"I would rather be an ordinary painter working from life than be the greatest copyist on earth."
The painter Diego Velázquez enjoyed a uniquely high profile; as the official court painter for the King of Spain, he combined the careers of artist and diplomat. More than three hundred years after his death, his renderings of the Spanish royal family and the ordinary folk of Seville offer us a uniquely comprehensive view of seventeenth-century Spain. Every subsequent generation of artists has studied and admired the work of Velázquez.
Born in Seville in 1599, Diego Rodriguez de Silva y Velázquez was the son of Juan Rodriguez de Silva and Geronima Velázquez, respected and affluent citizens of Seville. A quiet and observant child, he demonstrated a talent for drawing at an early age, often sketching scenes from the marketplace in his schoolbooks. When he was eleven years old, Velázquez was apprenticed to a well-known painter in the city, Francisco Pacheco. He lived with Pacheco and served as his assistant while acquiring formal painting techniques. Pacheco was at the center of a large group of artists, writers, and scholars who met often at his home for discussion and entertainment. A significant portion of the young Velázquez's education came from meeting these people and listening to their conversations.
Records common folk in tavern scenes
Pacheco was impressed by Velázquez's growing talent but disappointed by his student's lack of interest in painting the traditional religious scenes that were commissioned, or ordered, by the many churches in Seville. Instead, Velázquez longed to paint the people of Seville, market scenes, and taverns. Most of his early works are bodegones, from the Spanish word for tavern, meaning scenes of people engaged in everyday activities; he depicted Sevillians drinking in bars or cooking in their kitchens. Among Velázquez's most famous works of this time are Old Woman Cooking Eggs and The Water Seller, both of which he completed when he was about 19. They evidence a mastery of composition, rich color, and dramatic light in the style of sixteenth-century Italian painter Caravaggio. Velázquez invested every subject with vigor and drama, refuting the idea that town life was too mundane for preservation on canvas.
Also when he was nineteen, Velázquez married Juana Pacheco, his teacher's daughter, established a workshop, and took on apprentices of his own. Usually only much older artists were outfitted in this way, but Velázquez had already earned recognition as an unusual talent. He earned a living by producing religious pictures for churches but also continued painting bodegones. Around this time Pacheco commissioned Velázquez to paint a portrait of a poet friend from Madrid. The two artists went to the capital city and visited the Escorial, the royal palace and church, which was filled with paintings from Italy and northern countries. The works of Titian and other Venetian painters especially impressed Velázquez. Pacheco also brought his protégé to meet a friend who was part of the royal court. When Velázquez later painted a portrait of Pacheco's friend, the entire court, including King Philip IV, admired it greatly.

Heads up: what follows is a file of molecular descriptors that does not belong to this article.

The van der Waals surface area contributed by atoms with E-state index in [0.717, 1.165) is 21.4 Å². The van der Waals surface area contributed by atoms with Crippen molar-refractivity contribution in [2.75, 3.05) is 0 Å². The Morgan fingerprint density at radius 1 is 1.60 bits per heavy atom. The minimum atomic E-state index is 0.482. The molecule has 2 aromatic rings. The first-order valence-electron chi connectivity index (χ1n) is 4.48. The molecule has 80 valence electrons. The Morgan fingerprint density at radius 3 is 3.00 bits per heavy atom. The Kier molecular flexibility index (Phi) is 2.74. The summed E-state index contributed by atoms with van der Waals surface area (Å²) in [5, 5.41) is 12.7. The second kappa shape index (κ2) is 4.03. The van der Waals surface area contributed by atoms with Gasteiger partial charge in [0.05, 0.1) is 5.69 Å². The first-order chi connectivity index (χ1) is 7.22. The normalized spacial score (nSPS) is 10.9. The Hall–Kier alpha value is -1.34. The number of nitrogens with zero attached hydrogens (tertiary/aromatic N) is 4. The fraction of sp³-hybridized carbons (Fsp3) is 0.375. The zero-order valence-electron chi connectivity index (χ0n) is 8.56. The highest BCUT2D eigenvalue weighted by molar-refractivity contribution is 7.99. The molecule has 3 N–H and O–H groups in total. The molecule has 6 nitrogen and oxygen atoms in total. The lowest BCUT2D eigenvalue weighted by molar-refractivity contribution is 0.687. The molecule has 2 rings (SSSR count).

Becomes official court painter
So impressed was the king, in fact, that the next year, 1623, he appointed Velázquez official court painter, an honor that included a salary, residence, and studio in the palace. Velázquez was in his early twenties. The king—himself a mere eighteen years old—had a special chair placed in the studio so he could watch Velázquez paint, but he had to sit very still for the painter's first job: a portrait of His Majesty. The king was so pleased with the results that he insisted no one else would ever paint his portrait. Over the years Velázquez painted several portraits of Philip, leaving a visual chronicle of the king's maturation during his reign. Velázquez also depicted the king, queen, and prince on horseback and rendered the likenesses of other members of the court as well. He was a master at presenting these august figures as royal and impressive while detailing subtleties of character by adding unusual elements; his personal impressions of these subjects came through despite their stoically regal faces and costumes. Velázquez had little or no time for his bodegones; court painting absorbed all of his energies, though privately he may have found his privileged subjects less interesting than the street vendors and children of his family neighborhood.
Influenced by Rubens's court visit
When Velázquez had been at court for five years, an important visitor came from Antwerp on a diplomatic mission. Peter Paul Rubens, then the most famous painter in northern Europe, stayed with the royal family for nine months. The two painters spent a substantial amount of time together; Velázquez admired the older painter's skill, especially his brushwork and use of color. Rubens encouraged Velázquez to visit Italy to study the works of painting's great masters. In 1629—having obtained the king's permission—Velázquez traveled to Milan, Venice, and Rome, studying paintings by Titian, the Renaissance master Michelangelo, and sixteenth-century painter Tintoretto. He also sketched ancient Roman statues and paintings in the villas around Rome. These influences affected Velázquez's style, inspiring him to employ more brilliant colors and softer light.
When Velázquez returned to Madrid, the king appointed him to an additional position, aposentador del rey, usher to the king. He was now in charge of heating, lighting, and other environmental matters in the palace rooms, as well as all arrangements for the king when he traveled. This new occupation swallowed a great deal of Velázquez's painting time.
The Spanish court employed numerous dwarfs—people of unusually small stature whose bodily proportions are often abnormal—mostly as entertainers; Velázquez painted portraits of several of these court figures, either by themselves or with the princes and princesses, whom they often accompanied. In these portraits, Velázquez neither highlighted nor concealed the dwarfs' deformities, focusing instead on their faces to show them as intelligent, dignified people. This can be seen in his portraits Don Antonio el Ingles and Don Diego de Acedo.